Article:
Opinion Of Eminent Legal Luminaries On Controversial Issues

What Is The Law On Impartible Estate Of HUF Property?

QUERY: What is the Law laid down by Hon. Supreme Court in respect of impartible estate of HUF property?
ANSWER: Section 6 of the Hindu Succession Act, 1956 as it stood before its substitution by the Hindu Succession (Amendment) Act, 2005 w. e. f. September 9, 2005 is reproduced as under:

“When a male Hindu dies after the commencement of this Act, having at the time of his death an interest in a Mitakshara coparcenary property, his interest in the property, shall devolve by survivorship upon the surviving members of the coparcenary and not in accordance with this Act.

PROVIDED that if the deceased has left him surviving a female relative specified in Class I of the Schedule or a male relative specified in that Class who claims, through such female relative, the interest of the deceased in the Mitakashara coparcenary property shall devolve by testamentary or intestate succession, as the case may be, under this Act and not by survivorship.

Explanation 1: For the purpose of this section,
the interest of a Hindu Mitakshara coparcener shall be deemed to be the share in the property that would have been allotted to him if a partition of the property had taken place immediately before his death irrespective of the fact whether he was entitled to claim partition or not.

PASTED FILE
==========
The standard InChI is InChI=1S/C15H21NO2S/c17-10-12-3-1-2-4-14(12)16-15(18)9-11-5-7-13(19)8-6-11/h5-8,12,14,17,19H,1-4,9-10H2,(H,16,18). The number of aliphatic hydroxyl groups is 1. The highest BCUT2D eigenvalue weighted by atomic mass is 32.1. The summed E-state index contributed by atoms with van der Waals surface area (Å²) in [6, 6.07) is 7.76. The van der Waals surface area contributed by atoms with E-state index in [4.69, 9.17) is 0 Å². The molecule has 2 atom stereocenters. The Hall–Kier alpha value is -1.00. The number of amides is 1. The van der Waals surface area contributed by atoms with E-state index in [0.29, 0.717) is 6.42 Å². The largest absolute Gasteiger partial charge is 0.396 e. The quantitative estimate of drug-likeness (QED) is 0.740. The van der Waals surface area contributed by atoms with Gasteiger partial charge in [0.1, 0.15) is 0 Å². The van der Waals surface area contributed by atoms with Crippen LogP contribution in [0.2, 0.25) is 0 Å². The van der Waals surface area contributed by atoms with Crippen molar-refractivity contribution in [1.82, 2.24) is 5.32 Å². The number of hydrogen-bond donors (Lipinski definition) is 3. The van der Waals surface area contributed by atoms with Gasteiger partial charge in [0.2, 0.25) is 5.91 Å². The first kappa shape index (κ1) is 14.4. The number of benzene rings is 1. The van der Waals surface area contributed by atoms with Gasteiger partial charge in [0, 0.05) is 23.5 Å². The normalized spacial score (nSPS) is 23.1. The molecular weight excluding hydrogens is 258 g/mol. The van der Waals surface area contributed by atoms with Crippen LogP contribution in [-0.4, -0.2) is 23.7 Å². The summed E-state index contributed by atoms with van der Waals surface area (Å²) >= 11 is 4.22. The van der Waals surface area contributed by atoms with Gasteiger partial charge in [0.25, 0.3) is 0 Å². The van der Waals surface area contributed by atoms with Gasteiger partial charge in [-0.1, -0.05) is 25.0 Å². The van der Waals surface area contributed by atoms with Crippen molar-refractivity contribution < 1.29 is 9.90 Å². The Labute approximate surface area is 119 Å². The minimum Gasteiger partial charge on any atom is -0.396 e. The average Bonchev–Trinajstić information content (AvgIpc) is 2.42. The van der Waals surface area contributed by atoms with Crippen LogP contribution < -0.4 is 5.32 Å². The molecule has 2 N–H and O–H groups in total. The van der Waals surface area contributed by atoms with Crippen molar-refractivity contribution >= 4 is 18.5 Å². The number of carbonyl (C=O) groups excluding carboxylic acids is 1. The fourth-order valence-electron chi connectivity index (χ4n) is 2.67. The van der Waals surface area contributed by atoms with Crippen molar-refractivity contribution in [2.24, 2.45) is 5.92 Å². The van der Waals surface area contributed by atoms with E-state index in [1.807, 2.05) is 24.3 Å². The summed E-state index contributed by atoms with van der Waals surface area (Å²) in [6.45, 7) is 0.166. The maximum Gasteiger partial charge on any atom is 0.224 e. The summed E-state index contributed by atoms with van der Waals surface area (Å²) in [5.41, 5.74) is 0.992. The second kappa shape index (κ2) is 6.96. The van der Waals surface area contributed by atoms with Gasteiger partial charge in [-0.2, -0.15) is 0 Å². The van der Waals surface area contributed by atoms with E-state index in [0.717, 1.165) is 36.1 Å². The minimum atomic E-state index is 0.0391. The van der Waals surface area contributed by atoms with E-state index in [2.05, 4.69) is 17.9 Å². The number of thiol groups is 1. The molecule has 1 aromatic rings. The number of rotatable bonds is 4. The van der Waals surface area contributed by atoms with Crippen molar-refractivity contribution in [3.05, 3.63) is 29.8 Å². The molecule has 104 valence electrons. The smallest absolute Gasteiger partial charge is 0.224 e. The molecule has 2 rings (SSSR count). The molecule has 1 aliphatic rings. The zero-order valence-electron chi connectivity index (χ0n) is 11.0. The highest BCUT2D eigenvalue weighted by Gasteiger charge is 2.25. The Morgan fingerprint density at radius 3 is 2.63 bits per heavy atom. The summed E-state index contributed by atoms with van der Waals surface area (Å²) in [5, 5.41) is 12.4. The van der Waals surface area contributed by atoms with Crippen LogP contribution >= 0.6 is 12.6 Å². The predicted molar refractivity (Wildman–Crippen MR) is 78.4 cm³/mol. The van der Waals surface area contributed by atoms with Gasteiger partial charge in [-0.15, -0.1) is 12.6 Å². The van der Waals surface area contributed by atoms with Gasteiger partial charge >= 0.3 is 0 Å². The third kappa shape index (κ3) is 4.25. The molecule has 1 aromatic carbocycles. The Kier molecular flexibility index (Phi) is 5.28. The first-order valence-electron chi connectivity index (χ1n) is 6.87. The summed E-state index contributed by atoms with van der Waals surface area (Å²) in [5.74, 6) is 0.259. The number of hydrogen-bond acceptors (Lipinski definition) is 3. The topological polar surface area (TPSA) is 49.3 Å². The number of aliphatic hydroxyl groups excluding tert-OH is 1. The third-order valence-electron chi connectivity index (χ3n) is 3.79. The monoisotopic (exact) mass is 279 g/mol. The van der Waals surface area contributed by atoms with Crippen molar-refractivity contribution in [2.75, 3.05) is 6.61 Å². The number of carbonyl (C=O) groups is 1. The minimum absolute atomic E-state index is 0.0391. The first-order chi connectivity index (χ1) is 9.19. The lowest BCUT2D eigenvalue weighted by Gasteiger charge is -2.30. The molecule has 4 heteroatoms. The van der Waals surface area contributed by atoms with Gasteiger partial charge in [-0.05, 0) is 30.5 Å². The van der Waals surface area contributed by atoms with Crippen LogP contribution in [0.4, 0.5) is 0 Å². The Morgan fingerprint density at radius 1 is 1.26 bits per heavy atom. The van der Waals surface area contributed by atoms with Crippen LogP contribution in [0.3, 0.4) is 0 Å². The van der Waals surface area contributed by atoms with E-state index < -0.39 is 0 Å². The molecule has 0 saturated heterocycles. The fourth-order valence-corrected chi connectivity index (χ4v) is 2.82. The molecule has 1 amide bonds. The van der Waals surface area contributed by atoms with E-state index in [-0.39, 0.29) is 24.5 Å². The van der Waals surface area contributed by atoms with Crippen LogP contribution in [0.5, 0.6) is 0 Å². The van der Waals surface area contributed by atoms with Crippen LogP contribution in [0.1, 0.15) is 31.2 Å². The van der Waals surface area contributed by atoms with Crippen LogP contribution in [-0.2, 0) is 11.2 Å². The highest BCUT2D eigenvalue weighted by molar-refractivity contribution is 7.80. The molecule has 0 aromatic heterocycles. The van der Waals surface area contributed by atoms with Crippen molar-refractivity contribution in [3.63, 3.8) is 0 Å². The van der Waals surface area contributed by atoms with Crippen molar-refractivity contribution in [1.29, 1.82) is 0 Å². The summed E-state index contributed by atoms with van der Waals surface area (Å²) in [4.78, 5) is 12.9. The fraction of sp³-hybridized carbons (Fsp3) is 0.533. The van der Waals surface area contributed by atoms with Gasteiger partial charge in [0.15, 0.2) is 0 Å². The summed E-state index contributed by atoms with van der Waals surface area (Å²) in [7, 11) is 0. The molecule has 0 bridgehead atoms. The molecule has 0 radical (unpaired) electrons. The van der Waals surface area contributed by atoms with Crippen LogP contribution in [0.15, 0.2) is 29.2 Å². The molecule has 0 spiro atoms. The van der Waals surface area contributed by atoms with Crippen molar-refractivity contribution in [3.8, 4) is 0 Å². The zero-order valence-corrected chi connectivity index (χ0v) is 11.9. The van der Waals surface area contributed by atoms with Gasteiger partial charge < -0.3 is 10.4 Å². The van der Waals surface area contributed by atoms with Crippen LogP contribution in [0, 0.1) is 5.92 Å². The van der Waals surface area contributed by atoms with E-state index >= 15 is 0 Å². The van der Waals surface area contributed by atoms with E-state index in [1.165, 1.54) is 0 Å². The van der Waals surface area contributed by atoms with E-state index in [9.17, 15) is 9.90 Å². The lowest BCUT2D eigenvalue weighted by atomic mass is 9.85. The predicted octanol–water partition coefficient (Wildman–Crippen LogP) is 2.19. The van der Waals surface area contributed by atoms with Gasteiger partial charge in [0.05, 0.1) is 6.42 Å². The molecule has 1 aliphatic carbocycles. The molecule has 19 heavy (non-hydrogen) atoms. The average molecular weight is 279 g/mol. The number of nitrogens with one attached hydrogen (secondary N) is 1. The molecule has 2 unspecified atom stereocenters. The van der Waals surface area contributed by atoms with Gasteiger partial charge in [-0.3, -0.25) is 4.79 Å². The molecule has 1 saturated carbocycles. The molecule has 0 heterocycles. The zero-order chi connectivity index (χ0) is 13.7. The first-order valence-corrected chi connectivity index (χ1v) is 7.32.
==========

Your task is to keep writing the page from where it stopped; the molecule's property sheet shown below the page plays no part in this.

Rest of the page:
Explanation 2: Nothing contained in the proviso to this section shall be construed as enabling a person who has separated himself from the coparcenary before the death of the deceased or any of his heirs to claim on intestacy a share in the interest referred to therein.”

On the basis of the then existing section, the Supreme Court in State of U.P. v. Raj Kumar Rukmini Raman Brahma [AIR 1971 SC 1687] pointed out that an estate, which is impartible by custom, cannot be said to be the separate or exclusive property of the holder of the estate. “If the holder has got the estate as an ancestral estate and he is succeeded to it by primogeniture, it will be part of the joint estate of the undivided Hindu family.” The Supreme Court further held that right of maintenance and right of survivorship would still remain,
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